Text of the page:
4th February - 5th March 2023
Flatland Projects, Unit 7, Beeching Road Studios, Beeching Road, Bexhill on Sea,TN39 3LJ
“I’m interested in the rhythm of painting, the way it can speak of things which are sometimes quite hard to verbalise and the way it helps me think through a lot of the ethics and politics of support and care that I encounter through the work that I do”.
Painting serves as a welcoming host within The Spinners, bringing together the diverse components of artmaking, music and creative support work that make up Richard Phoenix’s practice. Each has a seat at the table, complementing and feeding one another—generating an infectiously warm and joyful atmosphere for those encountering the show.
Phoenix grew up with an adoration for art. Encouraged by a great art teacher, he was drawn to the portraits of Rembrandt and Lucien Freud and was struck by the 1997 Saatchi show Sensation. Punk was his principal focus to begin with, playing in various bands from the age of 16. Eventually this led him to creative support work, facilitating workshops for young people with learning disabilities and autistic people, taking the skills he’d learned through being in punk and DIY bands to support other people to then make music. What surfaces between all these shifts is Phoenix’s eagerness to collectively create.
The works presented within The Spinners undoubtedly reflect this collective spirit. The large calico sheets suspended in the gallery came into being over the course of three sessions with The Glyne Gap Faculty, which supports young people with learning disabilities at Bexhill College. Working with Glyne Gap’s students, Phoenix was encouraged and supported by their staff to really unleash a sense of creativity without restrictions, inspiriting both Phoenix and the students to let loose and paint as they wished.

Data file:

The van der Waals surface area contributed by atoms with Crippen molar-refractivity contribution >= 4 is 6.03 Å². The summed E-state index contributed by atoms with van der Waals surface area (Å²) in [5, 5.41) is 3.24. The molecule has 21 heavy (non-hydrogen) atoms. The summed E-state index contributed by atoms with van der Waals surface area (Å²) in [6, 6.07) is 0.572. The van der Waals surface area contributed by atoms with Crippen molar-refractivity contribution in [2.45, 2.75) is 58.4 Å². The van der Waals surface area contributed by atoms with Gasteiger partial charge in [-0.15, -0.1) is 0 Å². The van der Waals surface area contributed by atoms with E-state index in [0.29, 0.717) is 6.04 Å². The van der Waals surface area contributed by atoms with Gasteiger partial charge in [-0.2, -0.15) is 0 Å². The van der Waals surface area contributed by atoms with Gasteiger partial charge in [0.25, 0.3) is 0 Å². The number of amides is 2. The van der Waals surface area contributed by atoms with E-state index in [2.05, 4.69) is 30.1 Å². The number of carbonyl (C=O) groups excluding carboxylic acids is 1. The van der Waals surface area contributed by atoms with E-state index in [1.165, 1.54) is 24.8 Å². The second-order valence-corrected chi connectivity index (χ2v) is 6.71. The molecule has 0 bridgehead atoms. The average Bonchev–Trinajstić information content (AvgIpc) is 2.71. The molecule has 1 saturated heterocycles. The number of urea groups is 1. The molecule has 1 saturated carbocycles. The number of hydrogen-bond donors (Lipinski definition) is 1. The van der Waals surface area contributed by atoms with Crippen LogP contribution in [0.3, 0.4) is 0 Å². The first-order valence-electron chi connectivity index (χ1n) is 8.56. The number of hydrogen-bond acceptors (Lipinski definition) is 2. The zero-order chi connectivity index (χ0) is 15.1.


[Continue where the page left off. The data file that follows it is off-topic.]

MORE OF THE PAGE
A similar feeling of release, or abandonment pulses through the paintings. Figures dance, laugh and leap through the gallery. Produced with oil and charcoal on linen, Phoenix’s graphic, cartoony painterly style playfully undermines the art historical weight of these materials, carving out space for fresh and sincere encounters within this age-old, classical remit. The cut outs further this feeling of revelry, boogieing in the air via hot pink bungee. Whilst below, the drums actively invite music into the space, urging percussion from visitors. In all directions there’s fun to be had.
What grounds these works and serves as the show’s title, is a 1657 painting by Diego Velázquez, The Spinners. Depicting the Fable of Arachne, where a mortal weaver challenges the goddess Athena, Velázquez’s painting also depicts the spinners crafting the thread for Athena and Arachne. These craftspeople are not bathed in light like the weavers, but without them the action in the background cannot take place. Instigating questions around hierarchy, community and the value of creative relationships, the painting serves as a generative framework for Phoenix to navigate the tangents of care, access and collectivity which ripple through his work. As an ode to communal artmaking, in between time and background machinations, The Spinners cultivates such an upbeat cosmology of heartfelt encounters at Flatland Projects.